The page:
Eritrea is an authoritarian, highly militarized state that has not held a national election since independence in 1993. The ruling People’s Front for Democracy and Justice (PFDJ), headed by President Isaias Afwerki, is the sole political party. Rule of law is flouted, arbitrary detention is commonplace, and citizens are required to perform national service, often for their entire working lives. The government shut down all independent media in 2001, and freedoms of assembly and association are not recognized.
- In June, the UN Human Rights Council (UNHRC) recommended that the UN Security Council refer the situation in Eritrea to the prosecutor of the International Criminal Court (ICC). The council’s commission of inquiry urged the ICC to investigate what it described as systematic and gross human rights violations that may amount to crimes against humanity.
- The Committee to Protect Journalists (CPJ) estimated that 17 journalists remained in prison in Eritrea at the end of the year, the highest number in sub-Saharan Africa.
The June 2016 UNHRC commission of inquiry report on human rights conditions in Eritrea found that the government continued to enforce indefinite military service and was responsible for arbitrary detention, torture, rape, murder, persecution, imprisonment in violation of international law, and enforced disappearances. The report said the systematic nature of these actions suggested that crimes against humanity had been committed. Due to the refusal of the Eritrean government to cooperate with the commission, the report relied on first-hand testimony from 550 Eritreans who had fled the country. Eritrea’s government rejected the findings, alleging that the commission had relied on biased testimony.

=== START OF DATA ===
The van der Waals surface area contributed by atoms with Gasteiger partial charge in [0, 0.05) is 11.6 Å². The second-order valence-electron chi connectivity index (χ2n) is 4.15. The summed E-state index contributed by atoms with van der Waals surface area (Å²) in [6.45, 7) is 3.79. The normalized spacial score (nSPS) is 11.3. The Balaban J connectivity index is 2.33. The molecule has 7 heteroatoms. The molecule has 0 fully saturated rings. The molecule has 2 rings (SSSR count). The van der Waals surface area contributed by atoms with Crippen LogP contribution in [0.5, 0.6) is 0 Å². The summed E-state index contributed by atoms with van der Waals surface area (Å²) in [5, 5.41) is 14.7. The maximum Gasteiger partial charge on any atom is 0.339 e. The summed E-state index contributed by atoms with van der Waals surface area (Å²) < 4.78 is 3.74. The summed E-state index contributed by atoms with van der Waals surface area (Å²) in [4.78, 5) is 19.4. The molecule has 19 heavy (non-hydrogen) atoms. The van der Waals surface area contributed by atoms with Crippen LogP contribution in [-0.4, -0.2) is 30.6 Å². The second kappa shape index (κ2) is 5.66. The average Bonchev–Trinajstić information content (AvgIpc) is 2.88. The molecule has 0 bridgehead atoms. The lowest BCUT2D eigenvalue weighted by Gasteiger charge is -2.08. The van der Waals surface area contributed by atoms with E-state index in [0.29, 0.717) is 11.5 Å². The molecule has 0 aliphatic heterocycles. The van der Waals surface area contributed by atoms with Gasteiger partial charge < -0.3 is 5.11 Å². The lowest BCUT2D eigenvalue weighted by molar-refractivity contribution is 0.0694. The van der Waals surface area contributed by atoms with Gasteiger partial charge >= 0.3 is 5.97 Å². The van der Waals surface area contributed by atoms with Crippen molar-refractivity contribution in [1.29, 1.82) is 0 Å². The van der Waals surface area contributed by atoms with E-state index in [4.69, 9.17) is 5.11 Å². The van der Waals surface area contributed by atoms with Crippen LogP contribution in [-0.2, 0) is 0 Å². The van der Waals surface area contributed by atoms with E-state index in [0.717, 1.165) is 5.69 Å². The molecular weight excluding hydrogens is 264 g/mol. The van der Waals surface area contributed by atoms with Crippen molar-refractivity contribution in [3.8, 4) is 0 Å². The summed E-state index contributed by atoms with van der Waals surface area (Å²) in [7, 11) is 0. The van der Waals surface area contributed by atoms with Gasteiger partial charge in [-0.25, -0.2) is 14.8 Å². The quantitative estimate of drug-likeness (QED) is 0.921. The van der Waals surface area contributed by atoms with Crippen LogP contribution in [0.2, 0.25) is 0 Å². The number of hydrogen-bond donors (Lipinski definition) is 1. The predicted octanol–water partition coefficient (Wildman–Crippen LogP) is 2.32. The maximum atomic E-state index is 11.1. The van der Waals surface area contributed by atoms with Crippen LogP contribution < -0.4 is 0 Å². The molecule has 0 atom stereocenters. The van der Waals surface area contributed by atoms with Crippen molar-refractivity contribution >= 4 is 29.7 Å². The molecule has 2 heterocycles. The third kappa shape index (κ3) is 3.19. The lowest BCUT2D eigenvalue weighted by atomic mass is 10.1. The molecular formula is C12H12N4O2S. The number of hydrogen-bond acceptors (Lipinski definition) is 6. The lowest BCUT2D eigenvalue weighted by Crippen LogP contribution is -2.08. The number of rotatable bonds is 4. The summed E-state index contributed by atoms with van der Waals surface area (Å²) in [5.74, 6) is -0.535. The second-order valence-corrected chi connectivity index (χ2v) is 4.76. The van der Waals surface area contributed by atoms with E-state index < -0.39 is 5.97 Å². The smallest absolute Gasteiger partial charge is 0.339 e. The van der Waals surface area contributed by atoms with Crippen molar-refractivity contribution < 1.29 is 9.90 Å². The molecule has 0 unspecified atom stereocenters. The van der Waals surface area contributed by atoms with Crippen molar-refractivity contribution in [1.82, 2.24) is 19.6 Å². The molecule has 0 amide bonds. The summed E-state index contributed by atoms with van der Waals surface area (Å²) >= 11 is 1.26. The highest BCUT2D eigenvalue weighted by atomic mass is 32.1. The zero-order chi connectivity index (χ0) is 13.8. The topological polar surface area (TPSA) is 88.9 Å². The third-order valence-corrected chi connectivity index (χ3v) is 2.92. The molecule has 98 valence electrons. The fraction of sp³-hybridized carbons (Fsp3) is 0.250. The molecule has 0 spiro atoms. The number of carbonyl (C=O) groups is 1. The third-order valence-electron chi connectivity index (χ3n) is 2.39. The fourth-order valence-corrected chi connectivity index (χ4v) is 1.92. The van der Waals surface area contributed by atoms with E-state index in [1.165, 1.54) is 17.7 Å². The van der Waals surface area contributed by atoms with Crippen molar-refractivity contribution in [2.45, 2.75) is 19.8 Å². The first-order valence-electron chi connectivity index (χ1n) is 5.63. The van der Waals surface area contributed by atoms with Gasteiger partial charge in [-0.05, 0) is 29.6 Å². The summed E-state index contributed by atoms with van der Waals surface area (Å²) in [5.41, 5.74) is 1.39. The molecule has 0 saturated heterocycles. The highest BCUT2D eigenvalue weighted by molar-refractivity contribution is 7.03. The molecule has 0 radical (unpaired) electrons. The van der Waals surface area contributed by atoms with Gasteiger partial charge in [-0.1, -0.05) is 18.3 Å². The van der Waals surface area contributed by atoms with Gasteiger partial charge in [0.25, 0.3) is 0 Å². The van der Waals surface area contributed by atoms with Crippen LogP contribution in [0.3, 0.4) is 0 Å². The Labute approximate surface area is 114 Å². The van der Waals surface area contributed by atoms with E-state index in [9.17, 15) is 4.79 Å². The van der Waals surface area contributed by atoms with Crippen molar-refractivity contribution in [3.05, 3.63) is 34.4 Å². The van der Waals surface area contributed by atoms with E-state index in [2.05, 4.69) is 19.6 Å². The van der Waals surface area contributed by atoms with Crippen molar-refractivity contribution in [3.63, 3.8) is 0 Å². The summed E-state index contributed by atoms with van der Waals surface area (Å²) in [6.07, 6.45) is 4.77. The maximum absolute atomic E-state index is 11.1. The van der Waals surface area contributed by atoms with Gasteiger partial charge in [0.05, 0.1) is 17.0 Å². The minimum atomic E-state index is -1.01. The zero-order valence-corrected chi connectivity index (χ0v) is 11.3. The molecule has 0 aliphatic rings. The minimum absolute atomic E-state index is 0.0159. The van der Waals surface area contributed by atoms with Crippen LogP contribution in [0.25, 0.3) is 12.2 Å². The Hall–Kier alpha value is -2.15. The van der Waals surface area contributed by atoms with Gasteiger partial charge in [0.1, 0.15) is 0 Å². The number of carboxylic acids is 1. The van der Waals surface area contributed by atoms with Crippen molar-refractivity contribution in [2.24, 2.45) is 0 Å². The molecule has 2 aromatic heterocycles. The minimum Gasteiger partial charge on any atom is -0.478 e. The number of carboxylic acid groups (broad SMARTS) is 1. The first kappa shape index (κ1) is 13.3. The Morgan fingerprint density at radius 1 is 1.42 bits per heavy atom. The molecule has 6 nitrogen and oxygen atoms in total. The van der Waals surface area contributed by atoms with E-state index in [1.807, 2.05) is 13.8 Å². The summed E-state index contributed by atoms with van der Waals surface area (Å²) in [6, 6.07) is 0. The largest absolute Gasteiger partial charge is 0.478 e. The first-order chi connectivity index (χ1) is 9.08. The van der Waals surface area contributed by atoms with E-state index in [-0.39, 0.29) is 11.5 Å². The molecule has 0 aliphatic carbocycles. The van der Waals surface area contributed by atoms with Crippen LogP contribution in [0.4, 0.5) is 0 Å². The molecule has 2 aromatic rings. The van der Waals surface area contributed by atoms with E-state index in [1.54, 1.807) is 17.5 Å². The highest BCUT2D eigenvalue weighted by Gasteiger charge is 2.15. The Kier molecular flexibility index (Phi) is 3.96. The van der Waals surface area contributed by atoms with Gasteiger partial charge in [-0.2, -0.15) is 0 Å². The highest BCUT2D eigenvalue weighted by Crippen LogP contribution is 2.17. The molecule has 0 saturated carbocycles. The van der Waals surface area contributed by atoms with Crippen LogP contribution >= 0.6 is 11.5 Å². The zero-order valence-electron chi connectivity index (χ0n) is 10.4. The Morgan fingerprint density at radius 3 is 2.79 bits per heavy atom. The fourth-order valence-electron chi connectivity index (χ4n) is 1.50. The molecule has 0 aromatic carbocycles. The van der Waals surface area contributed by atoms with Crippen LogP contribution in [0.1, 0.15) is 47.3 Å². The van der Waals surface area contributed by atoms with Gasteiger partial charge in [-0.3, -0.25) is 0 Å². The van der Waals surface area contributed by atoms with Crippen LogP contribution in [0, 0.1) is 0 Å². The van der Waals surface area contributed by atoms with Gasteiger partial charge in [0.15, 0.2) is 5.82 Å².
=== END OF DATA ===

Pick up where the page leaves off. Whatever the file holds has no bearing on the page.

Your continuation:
Despite these findings, the European Union (EU) signaled its readiness for more constructive relations with Eritrea. In January 2016, it signed a 200-million-euro ($222-million) development deal with Asmara. EU officials expressed hope that the deal would lead to improved conditions inside Eritrea and stem the flow of Eritreans fleeing for Europe. However, according to Human Rights Watch, there is little evidence that the Eritrean government had implemented promised reforms such as time limits and pay increases for conscripts. And Eritreans continued to flee to Europe in large numbers: according to the EU, there were more than 33,000 first-time asylum seekers in 2016.
Tensions remained high between Eritrea and Ethiopia, following armed confrontations by rival troops on their contested border in June. Eritrea accused it neighbor of instigating a series of artillery attacks.
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Global Freedom Score3 100 not free